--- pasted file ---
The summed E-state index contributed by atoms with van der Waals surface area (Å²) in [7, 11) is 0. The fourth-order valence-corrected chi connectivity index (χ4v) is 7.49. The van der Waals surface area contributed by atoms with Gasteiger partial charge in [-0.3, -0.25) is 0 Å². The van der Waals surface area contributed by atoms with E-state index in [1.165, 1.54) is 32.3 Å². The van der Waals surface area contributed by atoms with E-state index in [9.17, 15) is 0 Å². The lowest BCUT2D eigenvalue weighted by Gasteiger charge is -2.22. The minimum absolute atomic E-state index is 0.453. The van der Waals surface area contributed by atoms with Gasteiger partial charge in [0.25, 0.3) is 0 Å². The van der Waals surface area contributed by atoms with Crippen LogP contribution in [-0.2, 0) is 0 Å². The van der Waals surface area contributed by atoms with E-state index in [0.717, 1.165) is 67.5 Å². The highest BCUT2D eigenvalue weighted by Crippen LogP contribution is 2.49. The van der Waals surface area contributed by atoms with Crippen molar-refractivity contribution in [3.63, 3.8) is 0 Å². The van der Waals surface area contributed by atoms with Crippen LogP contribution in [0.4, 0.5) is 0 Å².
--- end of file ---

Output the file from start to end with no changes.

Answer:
The summed E-state index contributed by atoms with van der Waals surface area (Å²) in [7, 11) is 0. The fourth-order valence-corrected chi connectivity index (χ4v) is 7.49. The van der Waals surface area contributed by atoms with Gasteiger partial charge in [-0.3, -0.25) is 0 Å². The van der Waals surface area contributed by atoms with E-state index in [1.165, 1.54) is 32.3 Å². The van der Waals surface area contributed by atoms with E-state index in [9.17, 15) is 0 Å². The lowest BCUT2D eigenvalue weighted by Gasteiger charge is -2.22. The minimum absolute atomic E-state index is 0.453. The van der Waals surface area contributed by atoms with Gasteiger partial charge in [0.25, 0.3) is 0 Å². The van der Waals surface area contributed by atoms with Crippen LogP contribution in [-0.2, 0) is 0 Å². The van der Waals surface area contributed by atoms with E-state index in [0.717, 1.165) is 67.5 Å². The highest BCUT2D eigenvalue weighted by Crippen LogP contribution is 2.49. The van der Waals surface area contributed by atoms with Crippen molar-refractivity contribution in [3.63, 3.8) is 0 Å². The van der Waals surface area contributed by atoms with Crippen LogP contribution in [0.4, 0.5) is 0 Å².